I used to be soooo brave

Way back in the summer of 1991, just turned 18, I headed off to live in a city 1,300km from my rural town of 300 people.

I took my bike, an old suitcase, a collection of tatty and unfashionable clothes and a few tools to reassemble said bike on arrival.  I swear, I went without an ounce of fear or apprehension.  I just knew great friends and great adventures were waiting for me and I couldn’t wait!

I used to be so brave…

I did public speaking for a living. Talking to groups from three to 300 hundred, on topics too broad to remember.  I even trained others in the art and science of this terrifying feat of talking to others from the front, on how to engage them in hard or boring topics, for up to eight hours at a time.

I used to be so brave…

I threw myself into new relationships, both platonic and romantic, with something approaching reckless abandon.

I used to be so brave…

My hobbies were rock climbing and anything involving speed or heights. I even jumped out of an airplane at 9,500 feet for fun.  I can still smell the elation.  That day I had found my calling.  I wanted nothing more than to do this over and over again.  I never did.

I used to be more than a bit naive

This bravery may have just been the sense of immortality and power that comes with a body that has not let you down a million times … yet.  That ignorance that comes from not having experienced the trauma of pain, terror and exhaustion that grinds you down and gets you stuck in cycle of fear of more pain, terror and exhaustion.

I no longer recognize myself

I am afraid to be anywhere that I can’t readily escape.  I am terrified of not able to access a toilet a toilet at short notice.  I am terrified of flying in case one of my several heart conditions kicks in and leaves me strapped in with the seat belt sign on needing to poop with my resting heart rate at 250 beats per minute.  And don’t even start me on public speaking.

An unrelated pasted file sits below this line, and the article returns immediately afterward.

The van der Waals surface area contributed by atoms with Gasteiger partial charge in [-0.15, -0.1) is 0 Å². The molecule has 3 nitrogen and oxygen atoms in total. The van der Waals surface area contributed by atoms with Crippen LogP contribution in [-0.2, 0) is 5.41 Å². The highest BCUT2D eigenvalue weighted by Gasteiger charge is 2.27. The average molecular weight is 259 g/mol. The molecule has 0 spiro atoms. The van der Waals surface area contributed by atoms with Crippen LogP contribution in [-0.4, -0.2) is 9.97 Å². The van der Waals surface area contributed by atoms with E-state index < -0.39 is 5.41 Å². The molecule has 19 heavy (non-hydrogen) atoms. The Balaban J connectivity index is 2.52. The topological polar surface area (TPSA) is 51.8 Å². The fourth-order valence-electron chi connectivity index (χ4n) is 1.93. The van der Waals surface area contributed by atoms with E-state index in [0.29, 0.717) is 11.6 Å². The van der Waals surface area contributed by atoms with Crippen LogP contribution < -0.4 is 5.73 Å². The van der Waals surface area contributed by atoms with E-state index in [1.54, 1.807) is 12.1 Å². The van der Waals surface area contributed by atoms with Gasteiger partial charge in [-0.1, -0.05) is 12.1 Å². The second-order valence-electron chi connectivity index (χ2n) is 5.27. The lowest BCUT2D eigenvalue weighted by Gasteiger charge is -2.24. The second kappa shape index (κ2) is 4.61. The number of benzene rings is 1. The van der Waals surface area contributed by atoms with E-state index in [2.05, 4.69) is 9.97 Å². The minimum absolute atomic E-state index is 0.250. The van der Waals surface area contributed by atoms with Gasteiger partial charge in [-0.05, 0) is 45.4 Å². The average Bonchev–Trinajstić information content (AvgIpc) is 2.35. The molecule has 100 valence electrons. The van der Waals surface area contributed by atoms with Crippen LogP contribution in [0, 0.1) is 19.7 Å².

I’m terrified of sick people, of bugs that might make me vomit or set back my healing journey.

It’s time to reshape what bravery means

I am sitting now in my adorable home away from home (I love you Airbnb).  A sweet, two bed cottage in Yorkshire, England.  To get here I took my many, many chronic illnesses from my home in Perth Western Australia, via two nights in Abu Dhabi.  Flying for 19 hours over three days.

A day after arriving I woke in the middle of a Supra Ventricular Tachycardia episode (my resting heart rate reaching 211 beats per minute).  I managed to stop with a valsalva maneuver (that simulates the vagus nerve).  Then I lay, feet up the wall, waiting for my heart to settle and my mind and body to bounce back.

I was about to spiral into the dark: oh no what if it keeps happening? What if I can’t stop it and need to get to the ER? What if? What if?

Then I caught myself mid flight: Wow I am so pleased that this did not happen on a 10 hour economy flight!

Getting here and managing all this took just as much (if not more) courage than jumping out of planes and other more overtly ‘brave’ activates of my youth.

I really want to know – how has the concept of bravery changed for you in living with chronic illness?

Go bravely in the directly of you dreams,


Yours as ever,


The WellbeingatWork(nearly)Dr.



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